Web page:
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Home Office takes control of fire and rescue services

By DPF Admin7th January 2016August 6th, 2019Area Updates, Latest News, Northern Updates, Southern Updates

The Home Office has taken control of fire and rescue policy in England ahead of planned closer working with the police, the government has said.

The Home Office said the move would allow a “radical transformation” of how the police, fire and rescue co-operate. The services were previously the responsibility of the Department for Communities and Local Government.

MP Mike Penning will take over the portfolio as minister for policing, fire, criminal justice and victims.

The Home Office said the response across the country to recent flooding showed “how well the police and fire service already worked together”.

Under government plans consulted on last year, police and crime commissioners (PCCs) will be able to take control of fire services in their area.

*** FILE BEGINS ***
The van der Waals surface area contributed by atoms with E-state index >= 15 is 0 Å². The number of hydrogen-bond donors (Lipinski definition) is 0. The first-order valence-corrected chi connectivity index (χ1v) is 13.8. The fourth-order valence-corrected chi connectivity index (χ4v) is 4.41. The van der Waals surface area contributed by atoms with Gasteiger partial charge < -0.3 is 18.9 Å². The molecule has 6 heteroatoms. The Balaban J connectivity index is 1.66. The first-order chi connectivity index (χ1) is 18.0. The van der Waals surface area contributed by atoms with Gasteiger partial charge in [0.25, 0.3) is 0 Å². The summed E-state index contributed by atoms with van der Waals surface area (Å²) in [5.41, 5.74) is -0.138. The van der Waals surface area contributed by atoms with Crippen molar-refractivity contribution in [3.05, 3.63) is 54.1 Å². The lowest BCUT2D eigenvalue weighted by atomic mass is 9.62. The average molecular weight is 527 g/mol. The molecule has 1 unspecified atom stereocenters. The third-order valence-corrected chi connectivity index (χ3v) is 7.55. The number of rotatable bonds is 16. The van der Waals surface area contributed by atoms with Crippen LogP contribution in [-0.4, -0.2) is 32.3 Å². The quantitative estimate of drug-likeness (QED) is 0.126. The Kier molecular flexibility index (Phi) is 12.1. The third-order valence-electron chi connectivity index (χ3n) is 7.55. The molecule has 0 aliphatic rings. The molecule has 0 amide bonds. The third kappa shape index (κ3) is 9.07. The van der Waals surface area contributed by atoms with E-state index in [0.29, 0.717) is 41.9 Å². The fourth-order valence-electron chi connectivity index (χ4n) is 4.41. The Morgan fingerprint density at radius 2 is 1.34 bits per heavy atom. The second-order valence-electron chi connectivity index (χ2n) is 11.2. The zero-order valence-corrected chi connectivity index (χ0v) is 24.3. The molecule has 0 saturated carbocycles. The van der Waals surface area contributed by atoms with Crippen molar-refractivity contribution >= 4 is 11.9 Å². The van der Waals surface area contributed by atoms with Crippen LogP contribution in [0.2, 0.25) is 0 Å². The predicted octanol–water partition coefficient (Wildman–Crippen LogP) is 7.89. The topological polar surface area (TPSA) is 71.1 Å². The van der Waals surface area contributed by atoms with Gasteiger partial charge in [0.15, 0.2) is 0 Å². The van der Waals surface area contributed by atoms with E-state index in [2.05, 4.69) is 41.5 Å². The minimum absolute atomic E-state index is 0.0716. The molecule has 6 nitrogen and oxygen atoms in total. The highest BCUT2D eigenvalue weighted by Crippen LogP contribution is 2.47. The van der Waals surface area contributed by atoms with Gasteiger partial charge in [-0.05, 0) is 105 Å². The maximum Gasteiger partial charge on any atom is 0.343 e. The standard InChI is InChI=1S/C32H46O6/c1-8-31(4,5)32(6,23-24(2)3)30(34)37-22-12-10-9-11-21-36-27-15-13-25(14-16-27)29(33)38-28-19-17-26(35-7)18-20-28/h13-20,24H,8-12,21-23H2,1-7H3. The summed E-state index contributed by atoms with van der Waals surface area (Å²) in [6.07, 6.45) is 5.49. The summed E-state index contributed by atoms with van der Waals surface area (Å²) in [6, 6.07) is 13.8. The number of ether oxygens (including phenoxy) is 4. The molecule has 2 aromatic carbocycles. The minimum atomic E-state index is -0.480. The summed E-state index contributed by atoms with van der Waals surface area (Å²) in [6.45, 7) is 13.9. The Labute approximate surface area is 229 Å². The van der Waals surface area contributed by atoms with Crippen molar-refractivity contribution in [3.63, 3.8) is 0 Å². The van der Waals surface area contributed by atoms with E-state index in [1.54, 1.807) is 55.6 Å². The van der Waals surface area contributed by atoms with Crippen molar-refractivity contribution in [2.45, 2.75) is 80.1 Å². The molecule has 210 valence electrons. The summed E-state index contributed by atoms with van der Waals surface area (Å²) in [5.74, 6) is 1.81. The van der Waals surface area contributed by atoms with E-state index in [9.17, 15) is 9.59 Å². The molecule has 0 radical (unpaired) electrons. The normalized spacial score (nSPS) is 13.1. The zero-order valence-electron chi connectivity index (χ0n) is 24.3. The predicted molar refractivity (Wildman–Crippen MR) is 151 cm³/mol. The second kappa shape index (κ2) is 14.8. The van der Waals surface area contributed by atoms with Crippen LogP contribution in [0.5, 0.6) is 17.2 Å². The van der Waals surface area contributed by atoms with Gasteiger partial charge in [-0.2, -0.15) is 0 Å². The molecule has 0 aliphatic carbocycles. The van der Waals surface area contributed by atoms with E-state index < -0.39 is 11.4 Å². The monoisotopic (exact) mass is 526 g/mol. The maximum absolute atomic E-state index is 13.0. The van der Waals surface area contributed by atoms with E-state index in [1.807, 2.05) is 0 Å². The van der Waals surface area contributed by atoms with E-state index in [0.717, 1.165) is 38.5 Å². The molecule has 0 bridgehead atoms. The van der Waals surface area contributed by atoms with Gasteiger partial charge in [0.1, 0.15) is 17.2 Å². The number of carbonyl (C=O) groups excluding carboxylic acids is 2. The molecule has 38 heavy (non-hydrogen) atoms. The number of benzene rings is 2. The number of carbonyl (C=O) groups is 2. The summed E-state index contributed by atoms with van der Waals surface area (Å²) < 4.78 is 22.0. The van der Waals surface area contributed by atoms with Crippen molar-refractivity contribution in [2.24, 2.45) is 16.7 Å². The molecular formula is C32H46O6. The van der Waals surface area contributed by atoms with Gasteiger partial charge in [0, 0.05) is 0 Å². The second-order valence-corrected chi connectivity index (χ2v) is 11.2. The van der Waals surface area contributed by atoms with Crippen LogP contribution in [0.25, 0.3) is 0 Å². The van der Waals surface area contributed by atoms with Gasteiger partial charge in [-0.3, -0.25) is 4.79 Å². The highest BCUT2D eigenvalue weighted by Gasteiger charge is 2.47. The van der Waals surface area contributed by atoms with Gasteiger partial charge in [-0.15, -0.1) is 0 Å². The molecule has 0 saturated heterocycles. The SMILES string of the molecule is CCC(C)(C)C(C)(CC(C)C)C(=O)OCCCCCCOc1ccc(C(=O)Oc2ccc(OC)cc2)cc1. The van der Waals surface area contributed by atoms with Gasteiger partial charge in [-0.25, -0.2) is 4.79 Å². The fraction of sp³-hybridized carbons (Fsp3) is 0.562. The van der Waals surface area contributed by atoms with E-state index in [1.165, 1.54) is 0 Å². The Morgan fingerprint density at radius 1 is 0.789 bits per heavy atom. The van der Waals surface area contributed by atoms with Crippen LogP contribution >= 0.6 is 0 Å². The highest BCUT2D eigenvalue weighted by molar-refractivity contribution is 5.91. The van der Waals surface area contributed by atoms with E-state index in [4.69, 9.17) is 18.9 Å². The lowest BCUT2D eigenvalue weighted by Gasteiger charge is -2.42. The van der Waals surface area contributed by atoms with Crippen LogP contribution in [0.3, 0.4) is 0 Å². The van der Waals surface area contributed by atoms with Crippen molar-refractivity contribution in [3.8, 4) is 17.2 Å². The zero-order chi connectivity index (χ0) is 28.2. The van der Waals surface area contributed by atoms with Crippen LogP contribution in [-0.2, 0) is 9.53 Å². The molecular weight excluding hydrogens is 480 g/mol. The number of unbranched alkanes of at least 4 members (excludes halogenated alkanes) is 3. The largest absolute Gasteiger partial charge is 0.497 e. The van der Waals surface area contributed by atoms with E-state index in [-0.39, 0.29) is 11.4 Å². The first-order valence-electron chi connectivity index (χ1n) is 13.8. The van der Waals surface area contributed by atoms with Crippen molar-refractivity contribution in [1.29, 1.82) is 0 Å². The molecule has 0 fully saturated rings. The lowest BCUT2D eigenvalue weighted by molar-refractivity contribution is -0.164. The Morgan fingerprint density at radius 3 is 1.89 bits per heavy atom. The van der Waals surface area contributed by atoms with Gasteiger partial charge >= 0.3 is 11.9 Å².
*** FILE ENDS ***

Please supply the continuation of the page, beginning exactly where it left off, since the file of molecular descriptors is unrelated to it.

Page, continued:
'Empire building'

The elected officials will be able to put in place a single “employer”, led by a senior officer in charge of hiring all local fire and police personnel.

The new strategy could lead to arrangements such as sharing back office functions – although the government insists they will remain operationally independent.

However, unions have attacked the proposals, with the Fire Brigades Union calling them “dangerous”.

FBU general secretary Matt Wrack described the proposal as a “half-baked suggestion” and accused “one or two” PCCs supporting the plan of “empire building”.

There was no support for the plans among firefighters, police officers or local communities, “and yet the government seems to be intent on forcing it though”, he said.

Mr Penning, a former firefighter, said closer collaboration between the police, fire and rescue services would deliver “significant savings and benefits for the public”.

“This is about smarter working, reducing the cost of back office functions and freeing up the time of frontline staff,” he said.

“This move will have benefits for both services. Fire authorities can learn from the journey that police forces have undertaken on reform over the last five years. Equally, the success of fire and rescue services in prevention holds important lessons for the police.”

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